The body snatchers' legacy to medicine
Few crimes can make the flesh crawl like body snatching, but it was prevalent in the 18th Century.
The image of freshly raided graves scandalised the public, but few of the perpetrators and procurers were caught and, when they were, the punishments were trivial.
Simon Chaplin, senior curator of the Hunterian Museum at the Royal College of Surgeons, London, has new insights into this grisly conundrum.
In a recent speech, he pointed out that some of the great discoveries of medical history took place in the 18th Century - the small pox vaccine, advances in obstetrics, dental surgery and the treatment and detection of venereal disease.
comments powered by Disqus
- Egyptian ‘Mona Lisa’ A Fake
- The Story Behind ‘Woman in Gold’: Nazi Art Thieves and One Painting’s Return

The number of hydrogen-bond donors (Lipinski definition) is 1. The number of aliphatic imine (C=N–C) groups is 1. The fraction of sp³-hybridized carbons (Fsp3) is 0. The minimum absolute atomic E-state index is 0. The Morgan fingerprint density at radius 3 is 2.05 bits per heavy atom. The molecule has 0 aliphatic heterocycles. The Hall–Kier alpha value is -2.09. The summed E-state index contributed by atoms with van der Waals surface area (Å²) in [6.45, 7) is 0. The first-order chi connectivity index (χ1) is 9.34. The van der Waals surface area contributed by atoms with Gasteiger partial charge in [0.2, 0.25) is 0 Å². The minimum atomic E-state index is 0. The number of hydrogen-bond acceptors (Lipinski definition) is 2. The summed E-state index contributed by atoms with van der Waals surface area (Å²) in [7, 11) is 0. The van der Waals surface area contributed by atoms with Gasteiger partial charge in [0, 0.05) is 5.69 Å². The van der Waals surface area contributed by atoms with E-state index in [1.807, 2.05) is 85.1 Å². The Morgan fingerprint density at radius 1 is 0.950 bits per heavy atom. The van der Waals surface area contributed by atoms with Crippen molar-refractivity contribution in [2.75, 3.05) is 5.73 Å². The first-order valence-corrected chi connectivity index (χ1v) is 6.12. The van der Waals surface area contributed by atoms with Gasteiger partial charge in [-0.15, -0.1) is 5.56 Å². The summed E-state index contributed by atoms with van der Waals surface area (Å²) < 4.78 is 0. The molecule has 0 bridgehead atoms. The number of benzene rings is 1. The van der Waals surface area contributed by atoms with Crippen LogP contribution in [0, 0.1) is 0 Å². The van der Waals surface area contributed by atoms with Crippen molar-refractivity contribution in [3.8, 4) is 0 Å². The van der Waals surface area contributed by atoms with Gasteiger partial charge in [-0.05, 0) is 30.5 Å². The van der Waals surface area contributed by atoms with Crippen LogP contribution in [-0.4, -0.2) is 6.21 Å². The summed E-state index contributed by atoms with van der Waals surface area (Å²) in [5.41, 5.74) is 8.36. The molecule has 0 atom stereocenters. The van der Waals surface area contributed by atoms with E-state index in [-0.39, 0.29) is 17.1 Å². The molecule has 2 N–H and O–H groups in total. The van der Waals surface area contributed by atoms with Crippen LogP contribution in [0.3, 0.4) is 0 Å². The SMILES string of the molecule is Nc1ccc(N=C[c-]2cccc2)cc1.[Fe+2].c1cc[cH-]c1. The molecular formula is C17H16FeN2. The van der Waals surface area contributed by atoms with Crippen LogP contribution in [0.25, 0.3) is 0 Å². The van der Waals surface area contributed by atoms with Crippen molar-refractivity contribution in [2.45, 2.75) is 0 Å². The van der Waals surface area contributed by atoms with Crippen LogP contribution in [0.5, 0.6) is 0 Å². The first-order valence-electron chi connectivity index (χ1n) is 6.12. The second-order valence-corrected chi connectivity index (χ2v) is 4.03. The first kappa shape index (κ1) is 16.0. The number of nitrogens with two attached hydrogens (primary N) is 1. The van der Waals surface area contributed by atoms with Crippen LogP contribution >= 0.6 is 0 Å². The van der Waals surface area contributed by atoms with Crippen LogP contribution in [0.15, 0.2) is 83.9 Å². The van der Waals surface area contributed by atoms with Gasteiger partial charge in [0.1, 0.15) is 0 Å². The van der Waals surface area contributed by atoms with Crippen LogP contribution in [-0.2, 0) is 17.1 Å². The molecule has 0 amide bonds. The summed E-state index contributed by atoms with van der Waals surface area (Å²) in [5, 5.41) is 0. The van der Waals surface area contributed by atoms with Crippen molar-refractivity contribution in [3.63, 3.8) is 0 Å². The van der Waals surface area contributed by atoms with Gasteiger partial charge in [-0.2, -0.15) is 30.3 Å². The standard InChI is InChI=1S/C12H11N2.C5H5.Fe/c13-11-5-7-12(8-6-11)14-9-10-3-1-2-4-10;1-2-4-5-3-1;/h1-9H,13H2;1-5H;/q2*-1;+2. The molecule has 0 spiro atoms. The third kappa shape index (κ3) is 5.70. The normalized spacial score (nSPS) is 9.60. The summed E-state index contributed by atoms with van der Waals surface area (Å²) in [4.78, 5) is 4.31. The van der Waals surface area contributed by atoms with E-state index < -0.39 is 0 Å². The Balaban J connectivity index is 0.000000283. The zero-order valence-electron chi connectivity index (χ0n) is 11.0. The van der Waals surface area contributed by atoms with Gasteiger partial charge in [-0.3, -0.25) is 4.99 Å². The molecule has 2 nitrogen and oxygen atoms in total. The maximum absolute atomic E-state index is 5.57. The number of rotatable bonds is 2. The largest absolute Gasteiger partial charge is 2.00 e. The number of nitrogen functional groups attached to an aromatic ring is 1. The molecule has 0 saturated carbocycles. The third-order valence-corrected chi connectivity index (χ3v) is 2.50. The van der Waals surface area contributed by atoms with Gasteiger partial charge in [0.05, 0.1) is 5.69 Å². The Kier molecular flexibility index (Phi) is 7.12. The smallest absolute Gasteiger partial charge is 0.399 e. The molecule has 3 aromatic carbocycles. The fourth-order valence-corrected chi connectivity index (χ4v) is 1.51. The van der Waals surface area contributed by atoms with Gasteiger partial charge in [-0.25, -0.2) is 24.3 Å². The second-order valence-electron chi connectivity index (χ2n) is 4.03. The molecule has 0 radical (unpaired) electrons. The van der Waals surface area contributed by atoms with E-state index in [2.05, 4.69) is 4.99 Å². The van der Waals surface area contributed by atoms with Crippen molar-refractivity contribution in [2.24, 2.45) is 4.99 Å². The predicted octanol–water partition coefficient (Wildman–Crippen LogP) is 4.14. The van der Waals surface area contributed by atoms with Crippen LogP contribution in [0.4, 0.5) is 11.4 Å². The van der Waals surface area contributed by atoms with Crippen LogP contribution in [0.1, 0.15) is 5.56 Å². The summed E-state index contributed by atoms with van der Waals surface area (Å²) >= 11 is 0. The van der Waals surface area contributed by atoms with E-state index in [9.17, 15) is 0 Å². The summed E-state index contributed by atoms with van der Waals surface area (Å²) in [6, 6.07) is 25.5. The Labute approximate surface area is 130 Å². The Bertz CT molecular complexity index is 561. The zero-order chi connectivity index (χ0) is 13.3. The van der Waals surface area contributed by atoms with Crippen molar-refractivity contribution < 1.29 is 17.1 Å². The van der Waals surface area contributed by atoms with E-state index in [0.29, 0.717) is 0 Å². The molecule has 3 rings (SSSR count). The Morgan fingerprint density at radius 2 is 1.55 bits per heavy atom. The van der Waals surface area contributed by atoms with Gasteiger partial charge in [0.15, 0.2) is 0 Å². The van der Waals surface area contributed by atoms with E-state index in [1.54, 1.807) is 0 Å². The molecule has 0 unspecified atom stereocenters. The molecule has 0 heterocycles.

- Scott Walker, Allergic to Dogs, May Run Against Political History
- Russian History Receives a Makeover That Starts With Ivan the Terrible
- Parsing Ronald Reagan’s Words for Early Signs of Alzheimer’s
- Joan Waugh on Grant's and Lee's 'gentlemen's agreement' ending the Civil War
- Charlatan or Sage? Contested Legacy of the late Dr. Ben, a Father of African Studies
- Historians make it easy for visitors to DC to understand the history of the Mall
- History's Grandin Wins Bancroft Prize for "The Empire of Necessity"
- Nobel prize-winning scientist writes a history of science